YES! Endless hot water @ 2.4 gallons per minute. That was enough for a nice long shower, first one in the house in about a year. So nice to finally have the water system connected and hot water running again.
To accomplish this feat I had to take the whole boiler down and redo all the compression connections with new fittings that cost $20 each for the 4 of them. (These are special mm to inch fittings to bridge the European manufacturer’s divide!) When connecting these pipes the first time, I kept adding the required pieces to the bottom of the vertical installation. Each time I held the upper pieces with a wrench but when they were all connected, the compression fittings and fittings inside the boiler leaked like a sieve. I read that compression fittings can be “overtightened” so that they will no longer hold water. Taking the compression rings off while the boiler was on the wall was a total headache and I finally called Triangle Tube to ask about the fittings. They said they recommended doing the attachments while the boiler was horizontal. Would be good to add that to their installation instructions. So with all the pipes and the PVC exhaust and external air pipes disconnected, and I had some help to lift the boiler off the wall.
Connecting the compression fittings was easier with the boiler on it’s side. I didn’t connect all the parts right to the boiler this time. Instead I just put the pressure gauge and the boiler drain close to the boiler. The pressure relief on the hot water, and the strainer on the cold are further down the piping, near the floor where they can be better supported.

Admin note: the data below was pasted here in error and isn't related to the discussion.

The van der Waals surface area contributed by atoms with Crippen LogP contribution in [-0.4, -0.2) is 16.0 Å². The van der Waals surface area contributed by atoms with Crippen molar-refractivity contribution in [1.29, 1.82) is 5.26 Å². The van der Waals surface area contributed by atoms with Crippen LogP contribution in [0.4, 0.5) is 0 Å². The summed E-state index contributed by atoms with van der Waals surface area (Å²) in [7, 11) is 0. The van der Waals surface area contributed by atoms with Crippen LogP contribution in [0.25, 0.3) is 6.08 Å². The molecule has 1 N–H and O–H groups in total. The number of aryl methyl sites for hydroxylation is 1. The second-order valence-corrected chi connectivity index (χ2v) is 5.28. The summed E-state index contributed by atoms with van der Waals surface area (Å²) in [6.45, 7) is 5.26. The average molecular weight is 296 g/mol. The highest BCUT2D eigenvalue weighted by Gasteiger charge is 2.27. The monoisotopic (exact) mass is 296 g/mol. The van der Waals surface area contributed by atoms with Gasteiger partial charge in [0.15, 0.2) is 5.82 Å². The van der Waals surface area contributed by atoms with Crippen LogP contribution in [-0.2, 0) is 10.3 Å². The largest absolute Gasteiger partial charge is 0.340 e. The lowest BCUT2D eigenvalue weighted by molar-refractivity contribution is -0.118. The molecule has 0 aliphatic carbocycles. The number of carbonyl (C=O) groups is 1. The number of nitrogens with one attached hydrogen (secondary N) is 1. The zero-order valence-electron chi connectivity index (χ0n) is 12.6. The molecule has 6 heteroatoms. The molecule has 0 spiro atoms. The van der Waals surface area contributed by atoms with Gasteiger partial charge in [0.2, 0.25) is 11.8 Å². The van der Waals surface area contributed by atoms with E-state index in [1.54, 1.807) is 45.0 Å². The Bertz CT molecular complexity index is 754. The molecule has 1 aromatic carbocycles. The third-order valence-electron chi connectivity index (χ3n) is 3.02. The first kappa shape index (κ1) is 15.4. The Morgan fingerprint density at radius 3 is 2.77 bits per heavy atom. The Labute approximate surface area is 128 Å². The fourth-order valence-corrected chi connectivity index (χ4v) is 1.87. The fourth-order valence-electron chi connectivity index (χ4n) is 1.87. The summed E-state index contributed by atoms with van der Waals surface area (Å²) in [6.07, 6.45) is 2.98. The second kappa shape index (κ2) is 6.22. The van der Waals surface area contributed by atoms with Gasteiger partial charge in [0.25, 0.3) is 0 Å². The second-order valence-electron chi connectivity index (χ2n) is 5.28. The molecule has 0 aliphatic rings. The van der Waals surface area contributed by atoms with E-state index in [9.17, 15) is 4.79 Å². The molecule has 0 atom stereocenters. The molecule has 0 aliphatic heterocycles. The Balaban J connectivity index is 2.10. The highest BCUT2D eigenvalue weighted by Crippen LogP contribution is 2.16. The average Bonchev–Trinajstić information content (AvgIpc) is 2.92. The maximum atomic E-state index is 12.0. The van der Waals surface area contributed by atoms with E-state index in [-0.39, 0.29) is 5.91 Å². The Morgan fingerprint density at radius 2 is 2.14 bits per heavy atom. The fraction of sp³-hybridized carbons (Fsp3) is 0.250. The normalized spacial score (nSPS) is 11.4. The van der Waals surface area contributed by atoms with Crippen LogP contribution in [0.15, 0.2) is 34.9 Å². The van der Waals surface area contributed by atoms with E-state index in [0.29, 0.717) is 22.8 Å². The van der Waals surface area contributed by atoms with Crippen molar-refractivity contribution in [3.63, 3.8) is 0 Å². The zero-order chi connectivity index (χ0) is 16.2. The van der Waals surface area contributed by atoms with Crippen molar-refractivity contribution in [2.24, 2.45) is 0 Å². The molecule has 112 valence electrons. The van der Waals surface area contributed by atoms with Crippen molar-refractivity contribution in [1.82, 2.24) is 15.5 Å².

I read several other installation manuals for boilers and one recommended a hydronic test of the connections before the boiler was installed. So I rigged up a system to run the water through the boiler first to check for leaks. But after putting the connections on horizontally instead of vertically, there were no leaks in the system.
I also needed help hanging the boiler back on the wall, but then I was able to finish the connections and fire it up. I had a gas regulator that was rated between 4 and 12 PSI and used that to regulate the gas for the boiler. The installation instructions did not require a regulator, but I used one to be safe as the boiler is limited to 13 PSI. I tested the PSI at the boiler’s test port with a meter I bought just for that purpose and it was 7 PSI so well under 13 and over 5, the minimum requirement. I did not check the flue gasses for efficiency yet, but will do that when the heat is hooked up.
The instructions also did not require a condensate neutralizer, but it appeared that most installations used one to make sure the water that is discarded is not too acidic. I bought one of those and installed it as well. The one piece that I didn’t buy ahead of time was the fill valve, and I decided to get a Calephi because it is fully adjustable and is all brass, unlike the Watts valves. So I can’t wait to see if I can get the system heating soon as the temperatures have turned chilly and it doesn’t help that I have torn most of the insulation out of the walls and ceilings.